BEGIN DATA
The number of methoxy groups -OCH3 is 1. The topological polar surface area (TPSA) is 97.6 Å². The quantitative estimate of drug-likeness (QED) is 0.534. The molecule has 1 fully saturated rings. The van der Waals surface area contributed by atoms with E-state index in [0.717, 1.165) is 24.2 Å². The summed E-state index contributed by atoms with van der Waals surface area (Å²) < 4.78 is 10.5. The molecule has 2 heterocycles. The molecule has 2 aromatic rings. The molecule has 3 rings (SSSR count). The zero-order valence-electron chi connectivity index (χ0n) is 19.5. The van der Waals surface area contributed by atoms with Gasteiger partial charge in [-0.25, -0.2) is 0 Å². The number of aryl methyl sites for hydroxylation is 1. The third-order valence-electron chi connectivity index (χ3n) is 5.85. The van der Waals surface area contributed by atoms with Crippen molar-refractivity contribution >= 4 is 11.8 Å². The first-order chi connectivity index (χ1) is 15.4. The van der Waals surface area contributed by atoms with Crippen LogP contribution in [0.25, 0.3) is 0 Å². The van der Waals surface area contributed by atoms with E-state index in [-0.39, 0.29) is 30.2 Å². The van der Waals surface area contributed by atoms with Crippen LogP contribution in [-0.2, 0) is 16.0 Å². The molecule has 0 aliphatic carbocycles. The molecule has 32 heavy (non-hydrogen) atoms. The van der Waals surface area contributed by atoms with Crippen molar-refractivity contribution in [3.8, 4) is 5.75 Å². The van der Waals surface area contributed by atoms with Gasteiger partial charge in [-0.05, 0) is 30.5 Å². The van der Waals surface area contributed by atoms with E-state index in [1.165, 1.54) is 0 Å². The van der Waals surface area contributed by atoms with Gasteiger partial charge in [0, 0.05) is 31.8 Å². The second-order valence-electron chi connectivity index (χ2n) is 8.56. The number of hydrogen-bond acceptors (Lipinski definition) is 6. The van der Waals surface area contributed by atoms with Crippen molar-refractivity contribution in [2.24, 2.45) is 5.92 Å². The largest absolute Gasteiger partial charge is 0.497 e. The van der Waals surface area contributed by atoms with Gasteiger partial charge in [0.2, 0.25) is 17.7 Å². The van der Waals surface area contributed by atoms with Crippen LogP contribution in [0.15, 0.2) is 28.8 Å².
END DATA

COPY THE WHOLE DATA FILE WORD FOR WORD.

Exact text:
The number of methoxy groups -OCH3 is 1. The topological polar surface area (TPSA) is 97.6 Å². The quantitative estimate of drug-likeness (QED) is 0.534. The molecule has 1 fully saturated rings. The van der Waals surface area contributed by atoms with E-state index in [0.717, 1.165) is 24.2 Å². The summed E-state index contributed by atoms with van der Waals surface area (Å²) < 4.78 is 10.5. The molecule has 2 heterocycles. The molecule has 2 aromatic rings. The molecule has 3 rings (SSSR count). The zero-order valence-electron chi connectivity index (χ0n) is 19.5. The van der Waals surface area contributed by atoms with Gasteiger partial charge in [-0.25, -0.2) is 0 Å². The number of aryl methyl sites for hydroxylation is 1. The third-order valence-electron chi connectivity index (χ3n) is 5.85. The van der Waals surface area contributed by atoms with Crippen molar-refractivity contribution >= 4 is 11.8 Å². The first-order chi connectivity index (χ1) is 15.4. The van der Waals surface area contributed by atoms with Crippen LogP contribution in [0.25, 0.3) is 0 Å². The van der Waals surface area contributed by atoms with E-state index in [-0.39, 0.29) is 30.2 Å². The van der Waals surface area contributed by atoms with Crippen LogP contribution in [-0.2, 0) is 16.0 Å². The molecule has 0 aliphatic carbocycles. The molecule has 32 heavy (non-hydrogen) atoms. The van der Waals surface area contributed by atoms with Crippen molar-refractivity contribution in [3.8, 4) is 5.75 Å². The van der Waals surface area contributed by atoms with Gasteiger partial charge in [-0.05, 0) is 30.5 Å². The van der Waals surface area contributed by atoms with E-state index in [1.165, 1.54) is 0 Å². The van der Waals surface area contributed by atoms with Gasteiger partial charge in [0, 0.05) is 31.8 Å². The second-order valence-electron chi connectivity index (χ2n) is 8.56. The number of hydrogen-bond acceptors (Lipinski definition) is 6. The van der Waals surface area contributed by atoms with Crippen molar-refractivity contribution in [2.24, 2.45) is 5.92 Å². The largest absolute Gasteiger partial charge is 0.497 e. The van der Waals surface area contributed by atoms with Gasteiger partial charge in [0.2, 0.25) is 17.7 Å². The van der Waals surface area contributed by atoms with Crippen LogP contribution in [0.15, 0.2) is 28.8 Å².